The Last Guardian Review


The Last Guardian is one of the most bittersweet games I’ve ever played in terms of an overall experience. Team Ico’s latest adventure had me clutching in frustration, and gasping in awe all at the same time. The game has some fantastic moments, and pulls on all the right strings. That being said It also has some major problems that really hold the game back. The game does so much right, and it tells such a beautiful story, it’s a shame the final product didn’t reach the tremendous potential it had.

The game begins with young boy as he wakes up in a strange castle. He wakes next to a giant – dog like creature Trico. Together, they work together to escape the crumbling castle as they try to figure out where they are, and what they’re doing. The player and creature begin to form a strong bond much like the real life relationship between a man and his dog. This relationship is the centerpiece of the journey. As the game goes on, the bond between the child and the creature becomes stronger and stronger. I felt myself getting sad every time the game separated me from my canine partner, but joyful upon his return. Trico and the boy come to rely on each other for more than just getting through the castle. Trico becomes the boys protector, or guardian if you will. He is the only thing standing between the boy, and the evil forces inside the castle.

The main quest between Trico and the player isn’t the only story telling element. The simple chatter between the two in between puzzles is the glue that holds this game together. Even though they aren’t speaking in an actual language, their mannerisms and expressions tell an entire story in their own right. The emotional change these two go through over the course of the game is astounding. The environment they find themselves in is just as interesting as the two characters. The castle they are in is mysterious, and ripe for exploration. I wanted to discover every inch of the map in hopes of determining what the place is or why I’m here. The world is truly fascinating.

The downfall of The Last Guardian is its clumsy movements and confusing controls. Playing the game doesn’t give off the feeling like you’re playing a 2016 game that’s been in development for ten years. It feels dated, and at a couple instances downright irritating.  The interactive set pieces and puzzles were pretty simple and straightforward, but at the same time they weren’t too hard either — when the controls worked that is…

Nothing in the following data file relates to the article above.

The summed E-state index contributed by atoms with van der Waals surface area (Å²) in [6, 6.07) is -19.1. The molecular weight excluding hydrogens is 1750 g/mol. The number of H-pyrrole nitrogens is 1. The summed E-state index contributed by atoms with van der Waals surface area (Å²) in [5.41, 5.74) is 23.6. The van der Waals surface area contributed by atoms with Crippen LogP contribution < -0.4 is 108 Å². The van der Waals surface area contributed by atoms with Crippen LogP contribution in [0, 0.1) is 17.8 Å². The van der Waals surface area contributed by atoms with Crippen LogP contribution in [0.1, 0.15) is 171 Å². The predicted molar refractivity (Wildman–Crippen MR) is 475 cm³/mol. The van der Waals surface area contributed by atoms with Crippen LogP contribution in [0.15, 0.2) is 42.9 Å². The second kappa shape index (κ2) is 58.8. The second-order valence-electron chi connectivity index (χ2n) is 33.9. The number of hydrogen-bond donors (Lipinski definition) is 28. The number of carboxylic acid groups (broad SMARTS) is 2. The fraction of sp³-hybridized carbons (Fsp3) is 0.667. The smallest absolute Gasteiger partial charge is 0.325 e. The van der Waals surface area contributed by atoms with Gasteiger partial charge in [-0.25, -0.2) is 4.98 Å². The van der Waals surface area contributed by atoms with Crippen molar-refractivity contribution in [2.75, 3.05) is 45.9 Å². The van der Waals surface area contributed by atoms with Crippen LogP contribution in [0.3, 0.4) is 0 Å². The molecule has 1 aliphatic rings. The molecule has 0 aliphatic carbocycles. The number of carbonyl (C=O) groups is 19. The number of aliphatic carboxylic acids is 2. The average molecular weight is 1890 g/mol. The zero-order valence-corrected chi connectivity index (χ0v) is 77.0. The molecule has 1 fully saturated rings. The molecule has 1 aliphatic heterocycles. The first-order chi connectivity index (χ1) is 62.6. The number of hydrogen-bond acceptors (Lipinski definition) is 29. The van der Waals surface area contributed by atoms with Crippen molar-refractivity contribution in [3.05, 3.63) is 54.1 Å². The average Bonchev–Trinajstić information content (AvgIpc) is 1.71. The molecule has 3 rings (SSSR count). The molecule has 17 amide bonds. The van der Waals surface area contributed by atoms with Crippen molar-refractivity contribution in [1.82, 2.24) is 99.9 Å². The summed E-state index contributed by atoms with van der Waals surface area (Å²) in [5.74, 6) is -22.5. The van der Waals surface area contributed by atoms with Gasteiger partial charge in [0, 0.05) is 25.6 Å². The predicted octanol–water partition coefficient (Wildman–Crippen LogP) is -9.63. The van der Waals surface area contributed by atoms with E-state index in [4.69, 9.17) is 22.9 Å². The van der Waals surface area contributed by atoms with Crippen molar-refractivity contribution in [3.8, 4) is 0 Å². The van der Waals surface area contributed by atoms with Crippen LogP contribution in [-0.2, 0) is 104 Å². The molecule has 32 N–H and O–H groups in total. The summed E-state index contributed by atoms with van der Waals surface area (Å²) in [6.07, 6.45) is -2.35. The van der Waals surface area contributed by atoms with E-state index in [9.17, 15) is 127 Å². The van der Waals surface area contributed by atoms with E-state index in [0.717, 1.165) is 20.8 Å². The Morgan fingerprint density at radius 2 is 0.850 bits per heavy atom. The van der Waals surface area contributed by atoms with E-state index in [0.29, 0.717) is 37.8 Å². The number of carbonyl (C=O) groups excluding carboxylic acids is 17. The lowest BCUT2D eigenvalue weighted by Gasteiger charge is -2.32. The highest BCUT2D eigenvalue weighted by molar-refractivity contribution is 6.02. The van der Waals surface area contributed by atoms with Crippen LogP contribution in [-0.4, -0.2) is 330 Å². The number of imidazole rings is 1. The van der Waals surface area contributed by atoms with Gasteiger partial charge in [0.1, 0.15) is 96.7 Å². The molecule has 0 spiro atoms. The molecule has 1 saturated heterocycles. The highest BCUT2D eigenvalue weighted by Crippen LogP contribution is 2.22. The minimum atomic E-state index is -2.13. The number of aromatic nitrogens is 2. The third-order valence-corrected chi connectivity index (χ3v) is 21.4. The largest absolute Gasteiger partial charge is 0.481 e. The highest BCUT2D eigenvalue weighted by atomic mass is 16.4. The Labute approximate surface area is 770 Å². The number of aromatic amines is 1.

Many of the puzzles involve commanding Trico to move to certain places, or jump up to a ledge. Countless times during my playthrough I found myself spamming all the commands just to get Trico to react. At one instance during the game Trico needs to jump across a series of about six ledges to advance. After getting him to the last ledge I felt such a feeling of relief and accomplishment; just to be instantly filled with frustration after he turned around and jumped all the way back for reasons I cannot explain. The camera movements leave much to be desired. They are slow and clumsy. It isn’t much of an issue in the wide open spaces, but when the game brings you into tight hallways, and small tunnels, the camera can actually become a problem.

The game looks fantastic. The art style is incredible, and the feathers, movements and animations of Trico are a marvel. The game’s open world is breathtaking at times. The scope of these puzzles, and the size of the set pieces are much larger than I anticipated, and they really show of the beauty of the game.

The Last Guardian is by all means worth the ten hours I spent with it. It’s beautiful, it’s heartfelt, incredibly emotional, and even breathtaking at times. The game is surprisingly large and has a much larger scope than it may seem. The scale of certain set pieces and puzzles had me in awe, but it’s the dated feel of the controls and movements that hinder an overall great experience. If you are a fan of Team Ico’s preview work, Shadow of the Colossus and Ico, you may very much enjoy this game. If you are a fan of emotional experiences, character driven stories, and giant bird dogs check it out. 

Trentin Sheppard